I Am Legend by Richard Matheson

i-am-legend2TitleI Am Legend

Author: Richard Matheson

ISBN: 978-0-7653-5715-1

Publication Date: 1954

Genre: (Adult) Horror Fiction

Reading Level/Interest Age:  15 and up

Plot: Robert Neville is the only survivor from a pandemic that has infected the entire city. The people that he encounters seem to have vampiric like symptoms; they only come out at night, cannot stand garlic, their reflection, and crucifixes. His nights seem long and tough when his former neighbor rallies up vampires surrounding Neville’s house taunting him and finding ways to get inside. Neville tries his best to survive by barricading himself in his house at night and then hunting those that are sleeping during the day by driving stakes into their hearts.

Critical Evaluation: Matheson has done a unique outline for this novel. He goes back and forth between what is happening currently and also with Neville’s past. This can confuse many readers at first, but within time, the pattern will become routine and it will be easy to follow along. One of the most important elements to consider is the irony that is laid out to the reader at the end of the novel. Matheson builds the present story with Neville staking those who are asleep during the day, assuming that he is eliminating the breed that has been taunting him for a very long time. Little does he know he’s killing two different breeds of these vampires: one breed consists of those that have completely been devoured by the disease and another breed that has been able to suppress the disease from spreading making them not a danger to him. He was the last of his kind and he was the danger and the threat to the rest of the new breed of “humans” who they feared at night or in this instance during the day and in turn, he became the legend just like the vampires were all a legend to us.

Reader’s Annotation: The last man on earth is faced evil vampires and he must do all that he can to survive, but will he be able to face the challenging struggles ahead?

Author: Retrieved from the MacMillan Publishers website –

“Richard Matheson is The New York Times bestselling author of I Am Legend, Hell House, Somewhere in Time, The Incredible Shrinking Man, A Stir of Echoes, The Beardless Warriors, The Path, Seven Steps to Midnight, Now You See It…, and What Dreams May Come, among others. He was named a Grand Master of Horror by the World Horror Convention, and received the Bram Stoker Award for Lifetime Achievement. He has also won the Edgar, the Spur, and the Writer’s Guild awards. In 2010, he was inducted into the Science Fiction Hall of Fame. In addition to his novels Matheson wrote several screenplays for movies and TV, including “Nightmare at 20,000 Feet,” based on his short story, along with several other Twilight Zone episodes. He was born in New Jersey and raised in Brooklyn, and fought in the infantry in World War II. He earned his bachelor’s degree in journalism from the University of Missouri. Matheson died in June, 2013, at the age of eighty-seven.”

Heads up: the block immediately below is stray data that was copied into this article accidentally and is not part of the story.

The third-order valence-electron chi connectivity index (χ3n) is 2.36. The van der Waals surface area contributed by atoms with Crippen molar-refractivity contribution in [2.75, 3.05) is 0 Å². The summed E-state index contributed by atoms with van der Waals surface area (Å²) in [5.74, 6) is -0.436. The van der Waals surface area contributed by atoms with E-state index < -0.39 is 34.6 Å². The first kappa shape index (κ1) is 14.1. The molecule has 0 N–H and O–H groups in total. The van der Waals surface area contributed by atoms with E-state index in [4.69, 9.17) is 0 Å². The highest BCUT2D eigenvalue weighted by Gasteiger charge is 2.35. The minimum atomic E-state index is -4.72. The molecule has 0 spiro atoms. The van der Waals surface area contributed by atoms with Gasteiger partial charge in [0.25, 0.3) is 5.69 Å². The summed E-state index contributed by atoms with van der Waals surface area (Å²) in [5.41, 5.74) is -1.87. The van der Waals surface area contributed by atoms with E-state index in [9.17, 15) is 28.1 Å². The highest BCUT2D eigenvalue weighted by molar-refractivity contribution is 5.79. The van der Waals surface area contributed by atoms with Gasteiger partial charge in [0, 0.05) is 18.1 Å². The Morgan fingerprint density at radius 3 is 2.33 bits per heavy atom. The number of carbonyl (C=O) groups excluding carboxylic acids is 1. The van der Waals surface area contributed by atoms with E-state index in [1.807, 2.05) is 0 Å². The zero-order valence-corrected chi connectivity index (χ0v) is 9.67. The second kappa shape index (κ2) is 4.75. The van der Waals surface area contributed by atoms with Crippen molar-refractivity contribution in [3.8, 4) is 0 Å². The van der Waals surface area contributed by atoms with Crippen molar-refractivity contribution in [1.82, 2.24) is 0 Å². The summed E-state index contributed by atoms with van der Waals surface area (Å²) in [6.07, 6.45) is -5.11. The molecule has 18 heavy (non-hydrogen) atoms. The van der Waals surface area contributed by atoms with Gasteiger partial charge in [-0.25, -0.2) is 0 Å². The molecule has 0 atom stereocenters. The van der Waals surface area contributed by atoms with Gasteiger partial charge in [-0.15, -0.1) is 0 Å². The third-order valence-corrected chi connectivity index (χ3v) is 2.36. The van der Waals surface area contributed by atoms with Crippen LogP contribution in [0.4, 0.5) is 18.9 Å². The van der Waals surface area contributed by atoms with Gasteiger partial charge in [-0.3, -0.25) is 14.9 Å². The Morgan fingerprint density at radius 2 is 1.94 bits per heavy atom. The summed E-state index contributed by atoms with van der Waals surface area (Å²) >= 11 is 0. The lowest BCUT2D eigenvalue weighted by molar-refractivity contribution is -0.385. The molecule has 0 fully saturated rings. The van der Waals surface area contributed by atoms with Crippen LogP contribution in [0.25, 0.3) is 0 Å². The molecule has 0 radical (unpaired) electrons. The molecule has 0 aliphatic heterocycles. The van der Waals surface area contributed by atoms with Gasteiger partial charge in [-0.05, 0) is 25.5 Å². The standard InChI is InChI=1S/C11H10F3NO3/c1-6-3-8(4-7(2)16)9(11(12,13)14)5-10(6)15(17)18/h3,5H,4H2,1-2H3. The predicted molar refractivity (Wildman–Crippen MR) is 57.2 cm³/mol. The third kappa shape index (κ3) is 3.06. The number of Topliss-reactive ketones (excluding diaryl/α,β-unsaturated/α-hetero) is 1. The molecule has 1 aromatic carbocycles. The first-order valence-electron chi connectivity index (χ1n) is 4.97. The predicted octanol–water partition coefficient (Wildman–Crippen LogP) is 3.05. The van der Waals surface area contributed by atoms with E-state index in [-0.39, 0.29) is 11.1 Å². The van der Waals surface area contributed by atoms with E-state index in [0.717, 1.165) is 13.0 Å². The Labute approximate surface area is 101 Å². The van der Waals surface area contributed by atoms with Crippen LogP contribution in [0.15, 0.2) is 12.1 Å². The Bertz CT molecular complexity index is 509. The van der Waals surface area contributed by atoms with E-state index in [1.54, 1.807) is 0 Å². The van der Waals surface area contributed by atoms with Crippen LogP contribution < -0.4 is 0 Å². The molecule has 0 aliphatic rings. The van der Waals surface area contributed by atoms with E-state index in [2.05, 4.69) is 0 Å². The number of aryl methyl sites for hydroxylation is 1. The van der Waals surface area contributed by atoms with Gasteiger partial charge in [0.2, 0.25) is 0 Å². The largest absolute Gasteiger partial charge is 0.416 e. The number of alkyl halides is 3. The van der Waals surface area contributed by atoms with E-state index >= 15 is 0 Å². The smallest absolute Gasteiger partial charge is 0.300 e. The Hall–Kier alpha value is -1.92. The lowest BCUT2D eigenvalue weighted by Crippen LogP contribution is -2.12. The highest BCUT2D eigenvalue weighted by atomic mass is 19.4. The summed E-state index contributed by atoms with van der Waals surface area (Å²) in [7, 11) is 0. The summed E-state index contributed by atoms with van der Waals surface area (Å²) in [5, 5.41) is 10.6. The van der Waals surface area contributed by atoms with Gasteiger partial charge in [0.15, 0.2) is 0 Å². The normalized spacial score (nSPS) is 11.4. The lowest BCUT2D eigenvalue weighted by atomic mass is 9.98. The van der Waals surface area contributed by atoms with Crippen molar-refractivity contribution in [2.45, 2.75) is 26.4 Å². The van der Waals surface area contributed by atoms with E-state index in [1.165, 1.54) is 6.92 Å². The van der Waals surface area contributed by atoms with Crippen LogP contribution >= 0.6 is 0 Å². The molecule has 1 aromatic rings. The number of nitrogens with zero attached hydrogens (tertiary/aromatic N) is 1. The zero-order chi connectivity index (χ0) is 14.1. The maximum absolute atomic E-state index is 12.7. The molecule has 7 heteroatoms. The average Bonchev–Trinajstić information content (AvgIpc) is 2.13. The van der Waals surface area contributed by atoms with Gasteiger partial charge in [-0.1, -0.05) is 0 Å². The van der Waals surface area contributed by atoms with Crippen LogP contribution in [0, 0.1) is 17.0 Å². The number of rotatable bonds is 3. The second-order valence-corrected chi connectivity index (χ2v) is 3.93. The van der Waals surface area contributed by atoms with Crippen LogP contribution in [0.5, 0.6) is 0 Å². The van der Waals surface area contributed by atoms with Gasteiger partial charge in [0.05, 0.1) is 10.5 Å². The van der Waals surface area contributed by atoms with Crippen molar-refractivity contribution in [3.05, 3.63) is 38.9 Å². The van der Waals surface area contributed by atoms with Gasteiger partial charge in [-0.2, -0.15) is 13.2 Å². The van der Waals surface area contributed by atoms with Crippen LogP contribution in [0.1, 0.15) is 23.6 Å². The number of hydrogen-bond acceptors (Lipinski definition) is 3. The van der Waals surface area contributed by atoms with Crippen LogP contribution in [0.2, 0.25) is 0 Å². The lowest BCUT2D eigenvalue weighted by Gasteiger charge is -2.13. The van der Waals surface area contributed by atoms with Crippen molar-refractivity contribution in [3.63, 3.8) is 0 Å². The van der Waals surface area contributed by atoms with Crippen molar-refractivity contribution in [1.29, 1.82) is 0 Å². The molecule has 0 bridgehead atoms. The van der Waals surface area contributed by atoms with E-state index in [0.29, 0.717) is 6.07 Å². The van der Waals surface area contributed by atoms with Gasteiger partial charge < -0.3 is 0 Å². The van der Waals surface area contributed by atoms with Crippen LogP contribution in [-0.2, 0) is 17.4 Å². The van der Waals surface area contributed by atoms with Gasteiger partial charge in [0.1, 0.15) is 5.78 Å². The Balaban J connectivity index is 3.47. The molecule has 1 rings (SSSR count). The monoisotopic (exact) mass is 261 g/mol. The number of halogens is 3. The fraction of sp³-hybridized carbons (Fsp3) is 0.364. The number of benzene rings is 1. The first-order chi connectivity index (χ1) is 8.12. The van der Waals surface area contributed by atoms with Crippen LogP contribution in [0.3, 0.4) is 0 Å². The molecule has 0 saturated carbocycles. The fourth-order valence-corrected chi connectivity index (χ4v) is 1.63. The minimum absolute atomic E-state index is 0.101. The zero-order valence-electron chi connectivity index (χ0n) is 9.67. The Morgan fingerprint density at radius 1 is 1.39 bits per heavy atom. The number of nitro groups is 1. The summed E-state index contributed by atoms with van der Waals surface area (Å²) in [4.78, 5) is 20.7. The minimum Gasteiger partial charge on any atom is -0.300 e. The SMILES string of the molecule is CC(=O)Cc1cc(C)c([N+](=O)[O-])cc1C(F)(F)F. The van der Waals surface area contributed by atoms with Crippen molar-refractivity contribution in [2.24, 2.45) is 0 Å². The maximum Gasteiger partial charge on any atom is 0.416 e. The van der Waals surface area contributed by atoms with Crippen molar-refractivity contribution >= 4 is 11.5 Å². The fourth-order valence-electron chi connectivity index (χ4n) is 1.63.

Curriculum Ties:

  • Building societies
  • Pandemics

Booktalking Ideas:

  • Would you be able to accept your fate so easily?
  • How would you go about building a society from scratch?

Challenging Issues:

  • Sexual content
  • Profanity
  • Religious viewpoints
  • Violence

Defensive Maneuvers:

  • I would be sure to study and memorize the library’s collection policy.
  • The Library Bill of Rights must also be brought to the challenger’s attention stating that the library is an information institution that provides both information and ideas.
  • Have both good and bad reviews (from respected sources) about the book at hand.
  • Remember to mention the awards and honors that the item has received.
  • Be sure to listen to the person who is challenging the book and do not interrupt them while they are speaking. Try to understand where the patron is coming from when he or she states their concerns about the material.
  • When you respond to the challenger, have a calm and respectable tone informing them that the library must do all that it can to provide intellectual freedom to its patrons, young and old.

Why This Book? The ironic twist at the very ending had moved me and I can never stop recommending this book to people.


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